When I first stuck my head in during a morning visit, it smelled vaguely of meat. Two o’clock was poop-o’clock; complete with a ta daa dish of the steaming stuff.
Cloaca was commissioned. It has its own room. Inside a gallery. Is this enough to make it art?
I was thinking about Delvoye’s work when I was reading about Monkey Jesus; trumping July’s Good Food and Wine Show/simulated oral sex story to become my favourite news item of 2012.
In case you missed it, a presumably well-meaning parishioner has had a stab at restoring a 19th century church fresco.
We’re talking Spain so the original image, surprise, surprise, was Jesus. Cecilia Gimenez’s take has been described not-so-generously as a pale bearded monkey.
In one corner we have a ruined 120-year-old fresco. In the other we have 10,000 people signing a petition to keep Monkey Jesus.
I’m slightly swayed by 81-year-old Gimenez’s moxie, but I’m loathed to pick sides.
My real interest in the story centres on questions about art. About preservation.
Once upon a time I visited Rome. A decade on and the thing that’s stuck is a single line of graffiti I spied:
Rome is not a museum.
Open to interpretation, but my reading is a revolt against manic preservation. That by keeping – and honouring – every single cultural artifact, every building, every ruin, a city doesn’t ever get to develop and never becomes anything more than a relic.
Elías García Martínez’s original fresco was no masterpiece. I dare say it failed to appear on anybody’s must-eye-before-I-die bucket list.
And yet, Gimenez’s fat-brushed touch-ups have led to words like botched and bungled being bandied around. All of a sudden the art world’s big questions are being thrashed out.
The old fresco vs the postmodern “parody”.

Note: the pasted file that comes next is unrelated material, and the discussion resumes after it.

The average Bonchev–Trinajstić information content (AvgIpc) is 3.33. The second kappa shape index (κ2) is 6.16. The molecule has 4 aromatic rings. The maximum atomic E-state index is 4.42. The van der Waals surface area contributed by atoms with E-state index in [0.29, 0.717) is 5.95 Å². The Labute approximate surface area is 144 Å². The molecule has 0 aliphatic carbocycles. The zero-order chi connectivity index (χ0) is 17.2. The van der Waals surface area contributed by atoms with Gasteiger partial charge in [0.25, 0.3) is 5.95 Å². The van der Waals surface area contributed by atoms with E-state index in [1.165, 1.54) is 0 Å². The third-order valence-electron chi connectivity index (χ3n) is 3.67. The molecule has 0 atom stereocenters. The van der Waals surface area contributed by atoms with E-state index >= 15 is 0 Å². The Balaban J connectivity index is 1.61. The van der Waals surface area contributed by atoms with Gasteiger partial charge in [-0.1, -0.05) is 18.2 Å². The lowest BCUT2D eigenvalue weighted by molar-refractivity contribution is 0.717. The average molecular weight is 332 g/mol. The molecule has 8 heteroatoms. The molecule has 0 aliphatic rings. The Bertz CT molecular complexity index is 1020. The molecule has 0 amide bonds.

Good art vs bad art.
Established art vs street art.
The professional vs the amateur.
Permanence vs passing.
The very best thing about art – be it a painting, a film, a book – is that two people can look at the very same thing and see something completely different. Different in terms of meaning, sure, but also different in terms of value, about whether it constitutes art and whether it deserves the status of public display.
If Martínez’s fresco was – prior to this fiasco – considered valuable, I dare say it wouldn’t have required Gimenez’s DIY efforts in the first place. Europe is full of old stuff and the money isn’t available to preserve everything. Certainly not in bankrupt Spain.
Now that the fresco has been substantially tinkered with however, suddenly value is ascribed because it’s no longer in original condition. Suddenly, people who never visited it, never spent a cent on its upkeep, never noisily lauded it, are lamenting a lost masterpiece.
The original work now has new-found value. Most fascinating however – and perfectly reflecting the fickle nature of worth – so too does the redux.
Millions of people have now been exposed to Monkey Jesus. They’ve seen Gimenez’s work – if, like me, they’ve been thoroughly entertained by it – and 10,000 have gone so far as to sign a petition advocating its retention. Suddenly Monkey Jesus has value too.
Perhaps the most interesting thing to come of this story is that a fresco we never heard of has been elevated to the lofty status of “lost gem”. Highlighting equally our love for old stuff and our obsession with fetishizing the past.
Equally exciting however, Gimenez’s reno puts on our agenda all those juicy questions about what is art, who is the artist and what’s worth valuing.
August 27, 2012
© Lauren Rosewarne